I am fast closing in on the 10th anniversary of my first ever purchase of a Singapore stock. Back in 20 October 2005, I made my maiden investment and bought some units of retail and commercial real estate owner Suntec Real Estate Investment Trust (SGX: T82U). I still hold those units today and thankfully, the REIT has been a very satisfying long-term investment. My portfolio has come a long way since then. In my decade of investing, I have picked up my fair share of winners and losers. There are learning points to be found in both. Here’re eight key lessons I’ve…
I am fast closing in on the 10th anniversary of my first ever purchase of a Singapore stock.
Back in 20 October 2005, I made my maiden investment and bought some units of retail and commercial real estate owner Suntec Real Estate Investment Trust (SGX: T82U). I still hold those units today and thankfully, the REIT has been a very satisfying long-term investment.
Here’re eight key lessons I’ve picked up from my investing journey so far:
Lesson No. 1: The value of simplicity – click here
Lesson No. 2: The power of long term investing – click here
Lesson No. 3: Find your investing home – click here
Lesson No. 4: Be Motley – click here
Lesson No. 5: Know when it is “too hard” – click here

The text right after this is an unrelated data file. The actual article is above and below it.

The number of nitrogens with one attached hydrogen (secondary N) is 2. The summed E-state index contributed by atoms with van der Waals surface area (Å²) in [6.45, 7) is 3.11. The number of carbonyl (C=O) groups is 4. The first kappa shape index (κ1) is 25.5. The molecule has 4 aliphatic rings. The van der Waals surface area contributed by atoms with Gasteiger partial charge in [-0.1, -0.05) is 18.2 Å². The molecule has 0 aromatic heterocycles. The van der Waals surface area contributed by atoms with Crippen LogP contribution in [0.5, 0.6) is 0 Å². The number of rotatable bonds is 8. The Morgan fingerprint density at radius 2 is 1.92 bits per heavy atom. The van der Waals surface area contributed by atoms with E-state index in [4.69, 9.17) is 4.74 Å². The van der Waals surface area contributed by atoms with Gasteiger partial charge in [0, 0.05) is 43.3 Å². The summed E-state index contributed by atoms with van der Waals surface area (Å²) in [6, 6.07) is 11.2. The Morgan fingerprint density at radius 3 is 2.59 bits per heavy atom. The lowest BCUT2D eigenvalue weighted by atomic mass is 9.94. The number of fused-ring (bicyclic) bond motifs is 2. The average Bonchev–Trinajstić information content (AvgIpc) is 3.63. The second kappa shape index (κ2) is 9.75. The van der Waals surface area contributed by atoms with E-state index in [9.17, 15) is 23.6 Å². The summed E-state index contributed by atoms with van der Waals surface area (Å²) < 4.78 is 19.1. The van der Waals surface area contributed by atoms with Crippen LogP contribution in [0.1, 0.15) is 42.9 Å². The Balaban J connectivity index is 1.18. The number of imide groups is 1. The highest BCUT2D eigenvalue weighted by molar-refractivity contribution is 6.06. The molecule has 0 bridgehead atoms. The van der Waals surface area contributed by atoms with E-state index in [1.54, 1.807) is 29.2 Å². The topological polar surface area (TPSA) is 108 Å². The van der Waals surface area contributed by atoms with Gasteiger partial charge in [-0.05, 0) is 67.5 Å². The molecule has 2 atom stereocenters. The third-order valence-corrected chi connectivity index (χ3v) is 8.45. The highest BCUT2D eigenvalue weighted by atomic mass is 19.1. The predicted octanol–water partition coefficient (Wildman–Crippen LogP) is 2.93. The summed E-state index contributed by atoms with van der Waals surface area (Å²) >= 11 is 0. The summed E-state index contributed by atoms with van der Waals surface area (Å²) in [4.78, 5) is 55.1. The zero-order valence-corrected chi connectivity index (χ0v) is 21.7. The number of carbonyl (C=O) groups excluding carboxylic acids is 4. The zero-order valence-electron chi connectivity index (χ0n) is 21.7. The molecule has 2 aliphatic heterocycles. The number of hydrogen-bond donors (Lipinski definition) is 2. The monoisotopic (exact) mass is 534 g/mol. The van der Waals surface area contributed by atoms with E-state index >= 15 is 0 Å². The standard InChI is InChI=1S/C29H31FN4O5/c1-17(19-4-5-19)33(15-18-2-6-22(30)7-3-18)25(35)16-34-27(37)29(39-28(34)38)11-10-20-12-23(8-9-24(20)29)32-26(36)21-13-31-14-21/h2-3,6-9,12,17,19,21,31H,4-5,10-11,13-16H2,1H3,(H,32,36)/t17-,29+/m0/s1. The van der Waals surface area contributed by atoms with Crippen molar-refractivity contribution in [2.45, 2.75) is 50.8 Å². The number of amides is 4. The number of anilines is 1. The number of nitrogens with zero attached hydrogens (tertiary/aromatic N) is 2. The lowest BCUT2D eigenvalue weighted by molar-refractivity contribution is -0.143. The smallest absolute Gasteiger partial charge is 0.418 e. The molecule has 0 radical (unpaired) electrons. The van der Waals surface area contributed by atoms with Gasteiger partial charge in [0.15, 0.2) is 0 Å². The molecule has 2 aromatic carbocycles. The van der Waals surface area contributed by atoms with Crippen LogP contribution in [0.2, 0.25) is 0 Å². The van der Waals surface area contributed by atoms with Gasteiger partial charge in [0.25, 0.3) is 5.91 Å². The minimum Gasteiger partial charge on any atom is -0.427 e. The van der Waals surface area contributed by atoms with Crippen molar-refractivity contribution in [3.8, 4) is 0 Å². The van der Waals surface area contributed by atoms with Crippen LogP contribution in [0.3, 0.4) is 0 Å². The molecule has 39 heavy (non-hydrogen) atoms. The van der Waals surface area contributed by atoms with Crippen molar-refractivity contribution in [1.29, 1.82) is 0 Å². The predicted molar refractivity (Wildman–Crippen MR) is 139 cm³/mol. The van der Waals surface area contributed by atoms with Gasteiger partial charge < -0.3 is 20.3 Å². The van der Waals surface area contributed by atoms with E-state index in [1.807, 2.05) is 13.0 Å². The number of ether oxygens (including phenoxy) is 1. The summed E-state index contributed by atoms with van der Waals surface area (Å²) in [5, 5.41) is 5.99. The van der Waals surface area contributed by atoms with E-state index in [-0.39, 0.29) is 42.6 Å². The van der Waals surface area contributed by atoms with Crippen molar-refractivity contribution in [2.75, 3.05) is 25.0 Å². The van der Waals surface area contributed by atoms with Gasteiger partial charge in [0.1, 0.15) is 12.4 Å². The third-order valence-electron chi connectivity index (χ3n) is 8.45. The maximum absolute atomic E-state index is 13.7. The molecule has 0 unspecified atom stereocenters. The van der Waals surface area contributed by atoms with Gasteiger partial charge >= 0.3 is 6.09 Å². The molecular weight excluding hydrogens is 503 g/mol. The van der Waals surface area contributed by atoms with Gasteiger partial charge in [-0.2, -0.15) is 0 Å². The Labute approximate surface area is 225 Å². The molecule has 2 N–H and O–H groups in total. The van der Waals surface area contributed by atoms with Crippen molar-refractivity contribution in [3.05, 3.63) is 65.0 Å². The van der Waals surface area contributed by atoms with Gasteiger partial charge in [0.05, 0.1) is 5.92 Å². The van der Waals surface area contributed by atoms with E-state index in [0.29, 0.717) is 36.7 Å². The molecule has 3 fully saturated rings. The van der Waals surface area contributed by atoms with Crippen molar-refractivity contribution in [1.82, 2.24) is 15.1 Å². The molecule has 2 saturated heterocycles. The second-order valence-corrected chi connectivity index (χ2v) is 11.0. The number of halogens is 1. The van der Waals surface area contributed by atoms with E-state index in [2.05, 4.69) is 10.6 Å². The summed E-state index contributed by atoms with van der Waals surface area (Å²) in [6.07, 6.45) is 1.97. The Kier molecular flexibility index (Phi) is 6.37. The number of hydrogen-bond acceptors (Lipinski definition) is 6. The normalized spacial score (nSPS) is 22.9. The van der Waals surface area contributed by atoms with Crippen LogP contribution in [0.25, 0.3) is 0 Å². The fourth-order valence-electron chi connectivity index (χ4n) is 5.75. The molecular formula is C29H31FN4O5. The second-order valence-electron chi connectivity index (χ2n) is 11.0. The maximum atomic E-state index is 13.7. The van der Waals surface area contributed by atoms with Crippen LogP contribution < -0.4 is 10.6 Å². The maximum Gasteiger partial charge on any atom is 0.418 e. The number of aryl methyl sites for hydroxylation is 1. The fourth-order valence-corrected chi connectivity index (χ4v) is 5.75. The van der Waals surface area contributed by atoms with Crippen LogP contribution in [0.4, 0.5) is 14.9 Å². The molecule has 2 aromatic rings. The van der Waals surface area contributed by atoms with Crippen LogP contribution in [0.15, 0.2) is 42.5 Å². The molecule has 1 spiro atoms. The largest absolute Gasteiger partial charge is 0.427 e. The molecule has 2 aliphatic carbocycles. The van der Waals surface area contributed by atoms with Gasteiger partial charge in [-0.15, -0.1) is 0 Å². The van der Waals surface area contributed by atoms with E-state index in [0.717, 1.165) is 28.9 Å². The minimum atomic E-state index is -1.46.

Lesson No. 6: Investing is psychological – click here
Lesson No. 7: Staying humble – click here
Lesson No. 8: Keep an investing journal
In my view, one of the greatest advantages of the long-term investor is the accumulated knowledge that he or she can gain from following companies over the long-term.
Keeping an investing journal helps in retaining that knowledge.
Personally, my daily investing routine is to gather information about each company which I own and organize them into a document. Before I take any action on an investment, this will be my go-to document to review.
Writing down your own thoughts also helps to reduce errors such as hindsight bias or recency bias. The former bias may occur as we humans often misremember what we had believed in the past. The latter bias, on the other hand, can be described as the act of placing more emphasis on recent incidents or experiences while ignoring longer-term history.
Looking back at our own thoughts can also help us identify our blind-spots in investing. This gives us a chance to act to prevent the same errors from reoccurring.
A Fool’s take
There are many ways to approach investing.
My preference is towards long-term investing in growth companies with a simple investing thesis. At the same time, I remind myself to be flexible in my thinking and not be too dogmatic. I use the “too hard” pile often too.
In the act of investing, I also try my best to take into account the possible psychological biases that can influence my decision making. Keeping a journal is one way I deal with my biases. It’s important too, in my opinion, that one remains humble even if he has found investing success.
Most of all, my approach fits my lifestyle. I do not have to tend to my companies on a daily basis. If the business keeps purring, I can enjoy a good night’s sleep and spend time on other important things in life.
I hope these lessons I’ve learnt can be helpful for you too.
The information provided is for general information purposes only and is not intended to be personalised investment or financial advice. Motley Fool Singapore contributor Chin Hui Leong owns shares in Suntec REIT.